|Height :||50 m above sea level NN|
|Area :||7.44 km²|
|Residents :||229 (2014)|
|Population density :||31 inhabitants / km²|
|Incorporation :||July 1, 1972|
|Postal code :||29556|
|Area code :||05826|
Holxen is located at the confluence of the Stahlbach in the Hardau , which then flows into the Gerdau , Stederau and Ilmenau . The village is about 50% forested and is crossed by terminal moraines . The Gelber Berg hill north of the village is high.
The foundation will certainly have been well before the first documentary mention as "Holekessen" (?).
In the early days there were only individual farms in Holxen. Only in modern times was Holxen settled as a settlement for people working away from home. Around 1900 almost all of the courtyards and houses that existed at the time fell victim to a fire. The place was then completely rebuilt. Today's older buildings date from this time.
On July 1, 1972, Holxen was incorporated into the Suderburg community.
At the beginning of 2003 there was also a flood in Holxen that filled the cellars of the houses on the Stahlbach.
- 1933: 246 inhabitants
- 1939: 244 inhabitants
- 1961: 282 inhabitants
- 1970: 311 inhabitants
- 2003: 265 inhabitants
The Catholic chapel "Maria Rast" is in Holxen (29556 Suderburg ) and belongs to the Catholic Caritas Association . Since 1958, the “Maria Rast” farm has included the “Maria Rast” chapel, which celebrated its inauguration that same year. Theo Scholten was the builder and founder of the Maria-Rast-Chapel, whereby the actual court "Maria Rast" was mentioned for the first time in 1147.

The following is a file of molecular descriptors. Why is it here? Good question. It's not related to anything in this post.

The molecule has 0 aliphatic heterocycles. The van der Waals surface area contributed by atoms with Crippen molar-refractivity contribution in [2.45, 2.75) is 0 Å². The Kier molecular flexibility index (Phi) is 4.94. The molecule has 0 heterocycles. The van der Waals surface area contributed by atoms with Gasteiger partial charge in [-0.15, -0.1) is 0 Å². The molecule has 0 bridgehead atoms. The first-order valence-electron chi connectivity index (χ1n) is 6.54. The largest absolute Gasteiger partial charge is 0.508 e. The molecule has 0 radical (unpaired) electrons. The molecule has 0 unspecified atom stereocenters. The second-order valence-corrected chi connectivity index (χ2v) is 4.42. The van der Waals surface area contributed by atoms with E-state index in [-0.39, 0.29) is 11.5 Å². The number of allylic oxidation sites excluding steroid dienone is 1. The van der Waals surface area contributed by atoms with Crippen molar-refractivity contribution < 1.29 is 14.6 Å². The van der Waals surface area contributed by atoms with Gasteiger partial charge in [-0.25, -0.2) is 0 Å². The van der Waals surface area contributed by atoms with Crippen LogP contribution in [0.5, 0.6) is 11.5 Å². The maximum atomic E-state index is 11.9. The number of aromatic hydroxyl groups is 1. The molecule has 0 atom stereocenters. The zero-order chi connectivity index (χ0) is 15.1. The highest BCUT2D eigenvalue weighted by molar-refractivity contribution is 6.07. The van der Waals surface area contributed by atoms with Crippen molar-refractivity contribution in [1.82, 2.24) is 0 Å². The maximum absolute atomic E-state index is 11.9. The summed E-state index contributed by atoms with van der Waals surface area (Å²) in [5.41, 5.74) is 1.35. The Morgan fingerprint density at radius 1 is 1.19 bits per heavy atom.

The Maria Rast farm often changed hands. The first known owners were the Wienecke family in 1606. In 1628 Jürgen Dittmer took over the farm, after which in 1644 the farm returned to the Wienecke family, to Jürgen Wienecke. In 1679 Peter Wienecke took over the farm and bequeathed it to Jürgen Wienecke in 1682. Johannes Jürgen Wiencke in turn took over the farm in 1730. In 1855 Henricke Wienecke was the last of the family to receive it. Henriecke Friederike Besenthal took over the Hof Maria Rast in 1868, then Dorothe Besenthal (née Wienecke), who owned the farm from 1900 to 1917, before she sold it to Bernhard Kalischer. From this point on, the farm went to the AOK , where it was used as a rest home for AOK insured persons. Then the farm went to the German Reich / National Socialist People's Welfare (NSV) and was used again as a welfare home (1941–1950). The tuberculosis home under the British military government (1947) was the next owner of the farm after the NSV; the care was taken over by the St. Viti Hospital. Then in 1950 the farm went back to the AOK. Last but not least, the Catholic parish “Zum Divine Redeemer” acquired the Maria Rast farm. In 1958 the Caritas building application for the construction of the “Maria Rast” chapel was submitted.